Having fought through two qualifiers and a play-off just to get there, Celtic were entitled to behave like they were in the San Siro for the party. Today's hangover, though, will be a painful one.
And Fraser Forster's more than anyone's. The giant shot-stopper struggled through the latter months of last season and the early weeks of this one without ever capturing the form he showed in the compelling environment of the Champions League last time round.
Yet for large chunks of last night's display he was not the only one for whom the famous tournament theme tune seemed to stir memories; both Gary Hooper and Victor Wanyama took to Twitter to send wistful best wishes to their former colleagues.
Even the bright lights of the Barclays Premier League pale in the glare of Europe's elite competition.
It was a competition last term where Hooper, Wanyama and Forster formed the spine of a Celtic side who raised more than a few eyebrows in the Champions League.
All three cemented growing reputations and firmly made their mark in the competition with impressive performances in the most demanding arena of all.
Last night, Neil Lennon's side found that they still have a bit of backbone when it comes to holding their own among celebrated company.
Forster, like Kelvin Wilson, Wanyama and Hooper, could well have been off this summer too, a loss that the Parkhead side cold ill afford.
Celtic were forced to write a letter to Benfica warning the Portuguese side against tapping up the English keeper, whose body language in recent weeks has appeared to betray his real thoughts on remaining in Glasgow for at least the next few months.
However, if anything can revitalise the keeper and re-ignite the form that saw him repel the likes of Barcelona last season, it is the glamour and unique pressure of the Champions League.
Last night may have served a painful reminder of how cruel the game can be at this level - and Celtic have known a few cruel nights in this competition on the road in the last decade - but there were just as many positives for Forster and for Celtic to take out of their encounter.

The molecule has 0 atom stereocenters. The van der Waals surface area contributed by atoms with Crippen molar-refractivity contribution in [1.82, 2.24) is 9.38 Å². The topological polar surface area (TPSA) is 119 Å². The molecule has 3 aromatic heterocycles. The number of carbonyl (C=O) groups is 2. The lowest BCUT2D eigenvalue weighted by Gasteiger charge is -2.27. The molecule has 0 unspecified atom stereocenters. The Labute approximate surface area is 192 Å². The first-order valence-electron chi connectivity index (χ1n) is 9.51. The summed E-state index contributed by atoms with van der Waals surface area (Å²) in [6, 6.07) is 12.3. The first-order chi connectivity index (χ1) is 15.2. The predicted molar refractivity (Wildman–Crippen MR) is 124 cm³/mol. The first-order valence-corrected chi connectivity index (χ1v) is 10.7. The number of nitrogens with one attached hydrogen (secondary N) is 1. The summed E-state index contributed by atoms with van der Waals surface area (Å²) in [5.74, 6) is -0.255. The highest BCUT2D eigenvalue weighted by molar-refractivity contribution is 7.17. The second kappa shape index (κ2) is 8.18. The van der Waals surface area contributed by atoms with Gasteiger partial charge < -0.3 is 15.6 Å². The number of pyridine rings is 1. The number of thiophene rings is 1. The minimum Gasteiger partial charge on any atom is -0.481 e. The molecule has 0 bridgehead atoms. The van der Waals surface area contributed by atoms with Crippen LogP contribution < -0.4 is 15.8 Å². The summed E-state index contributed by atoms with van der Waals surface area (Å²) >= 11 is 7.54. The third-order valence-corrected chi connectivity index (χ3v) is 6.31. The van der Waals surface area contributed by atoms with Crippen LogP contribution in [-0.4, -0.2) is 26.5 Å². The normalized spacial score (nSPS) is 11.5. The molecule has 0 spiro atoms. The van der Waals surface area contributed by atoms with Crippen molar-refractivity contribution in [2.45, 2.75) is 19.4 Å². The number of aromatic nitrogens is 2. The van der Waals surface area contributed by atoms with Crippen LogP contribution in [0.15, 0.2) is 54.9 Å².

With his country off to the World Cup in Brazil this summer and Forster on the periphery of Roy Hodgson's England squad - coupled with Joe Hart's form has been less than convincing - the keeper will do his chances of inclusion no harm at all if he can hold his own in the Champions League.
For large chunks of last night's game against AC Milan, it looked as though he had found the energy to aim for last season's heights.
Ultimately, even as the home side drove home their second goal of the night, he was still able to get an impressive hand to Mario Balotelli's free-kick before Sulley Muntari bundled in the rebound.
Beaten just minutes before by Emilio Izaguirre's deflection, Forster could perhaps seek to vent his frustration by suggesting that if forwards don't take chances then keepers and backlines are always left vulnerable.
Blameless on a night in which they lost two goals in the late stages of the game, he can once again reflect on the fact he is a goalkeeper who can perform at the top level.
There were four minutes on the clock when he had to batter away a fierce Balotelli drive, an early opportunity that briefly looked as though it may open the floodgates for a sustained period of Milan pressure.
After Balotelli came Cristian Zaccardo with an attempt that Forster had to stifle before he was called into a block from Valter Birsa.
Yet, once those frantic opening minutes had faded he suddenly found himself with time to take stock as Celtic slowly impressed themselves with a quiet composure on their Italian opponents.
Still, Forster had to look sharp again when he got one hand to an Alessandro Matri header while as the opening half drew to a close, a deflection from Efe Ambrose meant he had to get down swiftly to turn the ball around his post.
Muntari really should have got one past Forster in the second period when he somehow contrived to head wide with the goal gaping.
When they came, the goals winded a Celtic side who gave so much and took nothing.
Forster lay slumped on the turf, dejected and studs tangled in his own net as Milan betrayed their relief with some frantic celebrations.
Once he has picks himself up, he'll appreciate there is time yet for heights to be scaled in this, the most challenging of environments.